While Paula Radcliffe headed back from her Pyrenean training base yesterday, to have her state of well-being assessed in a series of scans at the British Olympic Association's Medical Institute at Northwick Park, in north-west London, today, Mizuki Noguchi was stepping up the intensity of her Olympic preparations at a high-altitude training camp in St Moritz, Switzerland.
It is not beyond the bounds of possibility that Radcliffe could yet win her battle to gain sufficient fitness to line up for the women's marathon in Beijing on 17 August, five weeks from today. The strength of her medal prospects, though, can be gauged by the ground she needs to make up on the Japanese runner who left her a broken figure on the road from Marathon to Athens four years ago.
It was in St Moritz that Noguchi built up the speed endurance that took her to Olympic marathon gold in 2004, when she pulled clear of Radcliffe before the ailing Briton ground to a tearful halt three miles from the finish.
"I am moving into high gear for the race," the 30-year-old said last week, and the gears she cranked through in the Swiss Alps before Athens included a staggering session of 45 repetition 400m runs on the training track.
Radcliffe stands unchallenged as the fastest female marathon runner of all time, with the stunning 2hr 15min 25sec she clocked in London back in 2002, but Noguchi is chasing a place in the history books as the first woman to achieve an Olympic marathon double.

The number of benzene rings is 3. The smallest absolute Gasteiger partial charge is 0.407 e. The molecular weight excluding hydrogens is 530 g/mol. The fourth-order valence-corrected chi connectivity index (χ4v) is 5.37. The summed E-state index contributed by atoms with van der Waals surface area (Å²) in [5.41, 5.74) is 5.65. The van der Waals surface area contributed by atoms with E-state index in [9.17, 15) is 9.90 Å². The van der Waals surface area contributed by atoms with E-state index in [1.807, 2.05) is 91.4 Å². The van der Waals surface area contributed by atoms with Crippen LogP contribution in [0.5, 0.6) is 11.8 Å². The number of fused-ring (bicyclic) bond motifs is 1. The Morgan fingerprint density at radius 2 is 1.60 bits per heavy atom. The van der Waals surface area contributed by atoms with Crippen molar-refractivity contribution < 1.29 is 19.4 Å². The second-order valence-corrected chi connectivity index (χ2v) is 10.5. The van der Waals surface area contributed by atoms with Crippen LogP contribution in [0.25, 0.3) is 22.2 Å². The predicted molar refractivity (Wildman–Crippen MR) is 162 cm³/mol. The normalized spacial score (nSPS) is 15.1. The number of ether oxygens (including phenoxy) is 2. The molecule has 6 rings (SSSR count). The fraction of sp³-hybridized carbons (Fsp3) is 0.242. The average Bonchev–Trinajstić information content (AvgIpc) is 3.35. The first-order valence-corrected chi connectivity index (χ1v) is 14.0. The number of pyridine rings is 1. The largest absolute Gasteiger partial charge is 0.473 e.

That goal has been her driving force for four years now and as she moves towards it she ran a solid 1:08.25 half-marathon two months ago.
Sadly, Radcliffe has no such base from which to work on the road to Beijing. It was two months ago that a stress fracture of the femur was diagnosed. Though she has been striving to disprove the medical experts who told her that attempting to make it to the Beijing marathon was a mission impossible, she is still some way short of top gear in training. As her manager Sian Masterton said in midweek, Radcliffe is currently performing "more cross-training than usual to complement the running".
In the circumstances, it would be asking a lot even of the woman who has put the world marathon record out of sight to be in shape to mount a serious medal challenge on the streets of Beijing five weeks hence.
UK Athletics have told Hayley Haining, the nominated reserve for the women's marathon, to train as though she was preparing to run in Beijing.
In order to compete, however, Haining would need to be named as a replacement by the final selection deadline – a week today – or thereafter gain a special dispensation from the International Olympic Committee.Reuse content